SEBI Panel May Suggest Easing Ownership Rules For Foreign Funds
Amid concerns over tighter foreign fund ownership and know-your-customer rules, a panel set up by market regulator SEBI may suggest easing the norms, according to three people with direct knowledge of the matter. These new rules have sparked fears of substantial fund restructuring or shut downs which may consequently lead to large outflows from the Indian equity markets.
The committee, set up by the Securities and Exchange Board of India on Aug. 21, in a draft report circulated among members last week, suggested addressing some of the concerns of asset managers, said the first of the three people quoted above requesting anonymity. The panel, headed by HR Khan, former deputy governor of the Reserve Bank of India, is scheduled to meet tomorrow and has invited representation from Asset Managers Roundtable in India, the person said.
The lobby group, in a press conference on Monday, had sought changes citing fears of foreign fund outflows. Their concerns stem from SEBI’s April 10 circular that bars non-resident Indians, persons of Indian origin and overseas citizens of India from being a beneficial owner—an investor holding above a particular threshold.
That has pushed a lot of foreign fund structures in trouble, said Tejesh Chitlangi, senior partner at law firm IC Universal Legal. “If such a restriction on NRIs is done away with, it would resolve difficulties which certain FPIs are facing.”
Sandeep Parekh, managing partner at Finsec Law Advisors, however, said “the concept of NRI is not troubling as NRI is defined in terms of duration of residency and therefore may not impact most of the foreign resident fund managers”.
The Khan panel’s proposals, once finalised, will be presented to the SEBI board after consultation with the Finance Ministry.
A SEBI spokesperson, in an emailed response said, it’s yet to get recommendations from the committee. Earlier in the day, Bloomberg, citing people with knowledge, had reported that the regulator is open to making changes in rules.
What The Panel Suggests
Here are the panel’s draft recommendations, according to people quoted earlier:
SEBI’s April 10 circular said non-resident Indians can’t be beneficial owners or in control of an overseas investment fund. A fund manager is typically in control when beneficial ownership can’t be defined in case of a diversified investor base.
NRI fund managers from Financial Action Task Force-compliant jurisdictions may be exempt from the rule, said the second of the two people quoted above. 37 countries are members of FATF— a global body to combat money laundering and terrorist financing.
Why The Change?
The new rule, according to asset managers, unfairly prevents NRI-managed or promoted institutions from attracting global investors into India. It could lead to unwinding and restructuring of funds.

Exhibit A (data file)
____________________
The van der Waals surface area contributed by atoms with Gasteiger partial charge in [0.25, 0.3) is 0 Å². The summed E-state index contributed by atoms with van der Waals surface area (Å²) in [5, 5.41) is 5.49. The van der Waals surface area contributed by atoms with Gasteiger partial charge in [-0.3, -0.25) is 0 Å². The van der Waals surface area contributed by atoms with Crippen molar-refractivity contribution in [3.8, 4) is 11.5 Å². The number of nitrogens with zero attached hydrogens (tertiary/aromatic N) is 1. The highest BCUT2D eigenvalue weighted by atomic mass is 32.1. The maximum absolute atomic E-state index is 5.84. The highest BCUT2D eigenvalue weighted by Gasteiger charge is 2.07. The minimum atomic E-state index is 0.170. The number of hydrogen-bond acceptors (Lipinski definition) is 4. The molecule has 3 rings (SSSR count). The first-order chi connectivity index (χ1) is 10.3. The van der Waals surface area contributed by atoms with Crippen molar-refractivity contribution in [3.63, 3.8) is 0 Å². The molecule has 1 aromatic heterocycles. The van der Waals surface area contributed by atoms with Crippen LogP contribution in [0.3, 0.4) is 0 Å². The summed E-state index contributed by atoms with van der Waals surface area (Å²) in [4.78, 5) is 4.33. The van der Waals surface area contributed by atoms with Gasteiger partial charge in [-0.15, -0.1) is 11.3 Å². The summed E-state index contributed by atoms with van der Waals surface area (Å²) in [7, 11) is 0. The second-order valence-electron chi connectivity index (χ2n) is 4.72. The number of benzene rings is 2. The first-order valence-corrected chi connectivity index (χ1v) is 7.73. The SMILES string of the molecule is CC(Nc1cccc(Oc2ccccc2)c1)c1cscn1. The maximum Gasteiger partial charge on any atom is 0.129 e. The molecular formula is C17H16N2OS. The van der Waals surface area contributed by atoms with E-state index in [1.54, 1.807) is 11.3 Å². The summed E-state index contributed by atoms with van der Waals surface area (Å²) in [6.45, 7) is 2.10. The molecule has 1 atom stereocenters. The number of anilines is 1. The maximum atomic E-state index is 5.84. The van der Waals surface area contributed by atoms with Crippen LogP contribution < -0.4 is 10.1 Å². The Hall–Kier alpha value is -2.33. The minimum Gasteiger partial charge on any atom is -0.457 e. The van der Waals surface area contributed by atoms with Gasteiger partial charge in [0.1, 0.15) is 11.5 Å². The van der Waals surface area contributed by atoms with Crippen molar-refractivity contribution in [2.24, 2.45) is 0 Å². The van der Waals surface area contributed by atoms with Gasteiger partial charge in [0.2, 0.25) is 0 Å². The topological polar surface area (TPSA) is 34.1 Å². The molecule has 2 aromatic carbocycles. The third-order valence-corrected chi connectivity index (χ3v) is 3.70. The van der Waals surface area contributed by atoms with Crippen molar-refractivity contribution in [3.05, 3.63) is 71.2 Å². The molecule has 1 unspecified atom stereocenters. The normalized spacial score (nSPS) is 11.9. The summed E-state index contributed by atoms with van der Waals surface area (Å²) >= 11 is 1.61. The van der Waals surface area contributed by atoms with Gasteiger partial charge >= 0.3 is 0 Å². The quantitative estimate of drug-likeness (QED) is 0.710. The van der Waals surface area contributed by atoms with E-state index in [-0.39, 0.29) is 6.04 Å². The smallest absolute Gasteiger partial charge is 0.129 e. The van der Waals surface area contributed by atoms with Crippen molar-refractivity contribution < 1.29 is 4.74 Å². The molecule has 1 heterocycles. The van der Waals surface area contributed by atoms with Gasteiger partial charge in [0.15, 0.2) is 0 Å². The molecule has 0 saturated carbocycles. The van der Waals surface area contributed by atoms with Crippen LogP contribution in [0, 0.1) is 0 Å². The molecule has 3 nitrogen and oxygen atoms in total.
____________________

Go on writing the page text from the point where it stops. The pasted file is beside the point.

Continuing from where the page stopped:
Yet, only exempting FATF member nations would leave out 70 other countries that are part of the International Organization of Securities Commissions—an association of regulators that oversees securities markets. That would be undesirable as Mauritius, a large contributor to overseas inflows, will get left out, said Chitlangi. Total investments coming through Mauritius stood at nearly Rs 4.49 lakh crore as of July 2018.
Persons of Indian origin and overseas citizens of India can’t be beneficial owners of a foreign portfolio investment fund.
Exempt these categories of investors, according to the first person quoted earlier.
Why The Change?
The industry cited difficulties in identifying PIOs and OCIs. Several of them have no real connection with India, according to Chitlangi, and they just get categorised as such by virtue of either their parents or grandparents being born in India.
Parekh said the inclusion of the term OCI was problematic. “As the latter is a voluntary action of seeking the OCI card.”
“The most problematic definition is of PIOs. Though the concept has been done away with, it finds mention at various places including the FAQ (frequently asked questions) of SEBI and includes people whose third generation ascendants lived in India,” Parekh added.
FPIs are currently allowed to invest up to 10 percent in a listed Indian company. The investment limit of FPIs will be clubbed if they have the same beneficial owner.
Not to club the investment limits.
Why The Change?
Any investment beyond 10 percent becomes foreign direct investment, which requires a different level of compliance and isn’t suited for investors looking to just invest in the securities markets. The rule could trigger a selloff in the market.